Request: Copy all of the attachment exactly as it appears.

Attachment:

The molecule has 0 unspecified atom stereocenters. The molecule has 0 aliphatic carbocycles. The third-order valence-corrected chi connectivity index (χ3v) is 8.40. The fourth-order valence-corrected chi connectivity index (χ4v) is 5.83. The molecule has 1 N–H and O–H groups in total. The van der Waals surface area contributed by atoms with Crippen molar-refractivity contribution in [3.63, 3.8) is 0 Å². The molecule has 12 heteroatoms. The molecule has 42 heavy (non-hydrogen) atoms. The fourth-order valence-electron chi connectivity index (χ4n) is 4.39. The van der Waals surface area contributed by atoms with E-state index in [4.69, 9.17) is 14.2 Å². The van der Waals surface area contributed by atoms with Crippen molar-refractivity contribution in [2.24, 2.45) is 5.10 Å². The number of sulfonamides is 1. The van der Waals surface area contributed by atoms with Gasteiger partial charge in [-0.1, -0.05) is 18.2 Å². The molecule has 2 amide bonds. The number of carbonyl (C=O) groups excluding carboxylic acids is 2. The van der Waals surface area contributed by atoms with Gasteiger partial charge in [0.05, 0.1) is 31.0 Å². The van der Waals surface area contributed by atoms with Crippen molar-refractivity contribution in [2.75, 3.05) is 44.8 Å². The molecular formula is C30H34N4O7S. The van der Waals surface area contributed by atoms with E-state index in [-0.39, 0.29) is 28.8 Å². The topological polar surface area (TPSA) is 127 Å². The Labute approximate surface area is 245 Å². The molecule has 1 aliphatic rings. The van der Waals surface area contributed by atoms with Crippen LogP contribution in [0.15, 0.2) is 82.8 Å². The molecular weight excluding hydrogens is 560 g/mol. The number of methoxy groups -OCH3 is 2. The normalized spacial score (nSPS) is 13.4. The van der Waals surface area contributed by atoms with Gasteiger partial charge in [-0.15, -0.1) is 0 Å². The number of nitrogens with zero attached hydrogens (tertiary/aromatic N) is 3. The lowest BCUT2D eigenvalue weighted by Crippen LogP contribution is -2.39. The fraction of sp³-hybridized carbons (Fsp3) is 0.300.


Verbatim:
The molecule has 0 unspecified atom stereocenters. The molecule has 0 aliphatic carbocycles. The third-order valence-corrected chi connectivity index (χ3v) is 8.40. The fourth-order valence-corrected chi connectivity index (χ4v) is 5.83. The molecule has 1 N–H and O–H groups in total. The van der Waals surface area contributed by atoms with Crippen molar-refractivity contribution in [3.63, 3.8) is 0 Å². The molecule has 12 heteroatoms. The molecule has 42 heavy (non-hydrogen) atoms. The fourth-order valence-electron chi connectivity index (χ4n) is 4.39. The van der Waals surface area contributed by atoms with E-state index in [4.69, 9.17) is 14.2 Å². The van der Waals surface area contributed by atoms with Crippen molar-refractivity contribution in [2.24, 2.45) is 5.10 Å². The number of sulfonamides is 1. The van der Waals surface area contributed by atoms with Gasteiger partial charge in [-0.1, -0.05) is 18.2 Å². The molecule has 2 amide bonds. The number of carbonyl (C=O) groups excluding carboxylic acids is 2. The van der Waals surface area contributed by atoms with Gasteiger partial charge in [0.05, 0.1) is 31.0 Å². The van der Waals surface area contributed by atoms with Crippen molar-refractivity contribution in [2.75, 3.05) is 44.8 Å². The molecular formula is C30H34N4O7S. The van der Waals surface area contributed by atoms with E-state index in [-0.39, 0.29) is 28.8 Å². The topological polar surface area (TPSA) is 127 Å². The Labute approximate surface area is 245 Å². The molecule has 1 aliphatic rings. The van der Waals surface area contributed by atoms with Crippen LogP contribution in [0.15, 0.2) is 82.8 Å². The molecular weight excluding hydrogens is 560 g/mol. The number of methoxy groups -OCH3 is 2. The normalized spacial score (nSPS) is 13.4. The van der Waals surface area contributed by atoms with Gasteiger partial charge in [-0.15, -0.1) is 0 Å². The number of nitrogens with zero attached hydrogens (tertiary/aromatic N) is 3. The lowest BCUT2D eigenvalue weighted by Crippen LogP contribution is -2.39. The fraction of sp³-hybridized carbons (Fsp3) is 0.300.